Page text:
Tokyo Institute of Technology scientists developed a polymer-based photocatalyst for CO2 reduction that exhibits unprecedented performance. Made from abundant elements and requiring no complex post-synthesis treatment or modifications, it could pave the way for a new class of photocatalysts for efficiently converting CO2 into useful chemicals.
The idea is to convert CO2 into useful chemicals, such as carbon monoxide (CO) and formic acid (HCOOH). In particular, photocatalytic CO2 reduction systems use visible or ultraviolet light to drive CO2 reduction, much like how plants use sunlight to conduct photosynthesis. Over the past few years, scientists have reported many sophisticated photocatalysts based on metal-organic frameworks and coordination polymers (CPs). Unfortunately, most of them either require complex post-synthesis treatment and modifications or are made from precious metals.
In a recent study published in ACS Catalysis, the research team in Japan found a way to overcome these challenges. Led by Specially Appointed Assistant Professor Yoshinobu Kamakura and Professor Kazuhiko Maeda from Tokyo Institute of Technology (Tokyo Tech), the team developed a new kind of photocatalyst for CO2 reduction based on a CP containing lead-sulfur (Pb-S) bonds. Known as KGF-9, the novel CP consists of an infinite (-Pb-S-) n structure with properties unlike any other known photocatalyst.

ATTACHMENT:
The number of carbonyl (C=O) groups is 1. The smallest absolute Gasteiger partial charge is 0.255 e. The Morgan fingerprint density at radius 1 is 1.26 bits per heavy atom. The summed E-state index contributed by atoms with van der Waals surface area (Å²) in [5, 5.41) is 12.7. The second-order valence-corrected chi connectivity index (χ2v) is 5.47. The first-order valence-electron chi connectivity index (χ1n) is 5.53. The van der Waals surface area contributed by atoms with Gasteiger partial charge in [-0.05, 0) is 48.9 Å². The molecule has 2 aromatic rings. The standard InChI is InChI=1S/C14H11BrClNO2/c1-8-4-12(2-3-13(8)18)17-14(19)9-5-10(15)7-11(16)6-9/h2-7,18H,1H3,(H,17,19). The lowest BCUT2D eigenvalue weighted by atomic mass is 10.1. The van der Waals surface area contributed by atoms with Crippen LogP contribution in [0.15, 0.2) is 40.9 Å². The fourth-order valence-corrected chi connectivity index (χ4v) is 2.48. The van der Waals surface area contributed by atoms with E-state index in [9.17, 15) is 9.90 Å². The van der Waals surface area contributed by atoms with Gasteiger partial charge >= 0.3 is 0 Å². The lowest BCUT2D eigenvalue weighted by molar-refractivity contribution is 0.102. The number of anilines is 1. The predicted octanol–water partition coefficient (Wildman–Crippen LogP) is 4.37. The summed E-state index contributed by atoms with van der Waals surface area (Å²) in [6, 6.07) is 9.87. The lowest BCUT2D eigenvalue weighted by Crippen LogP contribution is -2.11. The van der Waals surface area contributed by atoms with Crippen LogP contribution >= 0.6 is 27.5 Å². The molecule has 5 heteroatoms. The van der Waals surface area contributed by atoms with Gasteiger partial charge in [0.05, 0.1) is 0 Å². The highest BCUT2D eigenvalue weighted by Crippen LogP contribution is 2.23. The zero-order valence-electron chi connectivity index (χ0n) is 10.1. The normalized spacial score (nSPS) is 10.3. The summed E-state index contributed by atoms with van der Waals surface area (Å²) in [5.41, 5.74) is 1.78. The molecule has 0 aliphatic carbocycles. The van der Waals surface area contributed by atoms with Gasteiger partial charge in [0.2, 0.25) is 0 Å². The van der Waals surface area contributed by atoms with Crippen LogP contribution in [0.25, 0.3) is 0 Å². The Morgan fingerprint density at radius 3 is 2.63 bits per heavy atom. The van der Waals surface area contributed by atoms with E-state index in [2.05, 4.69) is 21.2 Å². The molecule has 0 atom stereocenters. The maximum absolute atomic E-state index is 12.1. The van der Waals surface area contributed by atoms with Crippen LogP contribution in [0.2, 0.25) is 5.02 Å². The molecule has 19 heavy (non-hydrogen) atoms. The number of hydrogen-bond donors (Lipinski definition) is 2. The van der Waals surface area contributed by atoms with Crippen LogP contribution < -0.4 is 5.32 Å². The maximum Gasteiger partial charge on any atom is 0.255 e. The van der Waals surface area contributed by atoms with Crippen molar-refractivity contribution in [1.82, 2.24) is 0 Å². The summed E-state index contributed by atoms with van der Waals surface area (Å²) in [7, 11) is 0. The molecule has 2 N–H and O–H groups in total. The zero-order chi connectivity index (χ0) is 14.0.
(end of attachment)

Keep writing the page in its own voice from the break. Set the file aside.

For instance, KGF-9 has no pores or voids, meaning that it has a low surface area. Despite this, however, it achieved a spectacular photoreduction performance. Under visible-light irradiation at 400 nm, KGF-9 demonstrated an apparent quantum yield (product yield per photon absorbed) of 2.6% and a selectivity of over 99% in the reduction of CO2 to formate (HCOO−).
Prof. Maeda said, “These values are the highest yet reported for a precious metal-free, single-component photocatalyst-driven reduction of CO2 to HCOO−. Our work could shed light on the potential of nonporous CPs as building units for photocatalytic CO2 conversion systems.”
In addition to its remarkable performance, KGF-9 is easier to synthesize and use compared to other photocatalysts. Since the active Pb sites (where CO2 reduction occurs) are already “installed” on its surface, KGF-9 does not require the presence of a cocatalyst, such as metal nanoparticles or metal complexes. Moreover, it requires no other post-synthesis modifications to operate at room temperature and under visible light illumination.
The team at Tokyo Tech is already exploring new strategies to increase the surface area of KGF-9 and boost its performance further. As the first photocatalyst with Pb(II) as an active center, there is a good chance that KGF-9 will pave the way to a more economically feasible CO2 reduction. In this regard, the research team concluded, “We believe that our study provides an unprecedented opportunity for developing a new class of inexpensive photocatalysts for CO2 reduction consisting of earth-abundant elements.”
This news is quite a turn for the catalyst field. First is Pb or lead, is a catalyst, which comes as a surprise by itself. Then there are no precious metals involved, at all. And its all tied together with a polymer!
Yes, its just now born in a research lab, but this just has to be a kick starter for expanding an even more and broader catalyst research effort. Perhaps chemistry is a field that is very far from being fully explored. The amount of new activity in the past year has been remarkable.
By Brian Westenhaus via New Energy & Fuel
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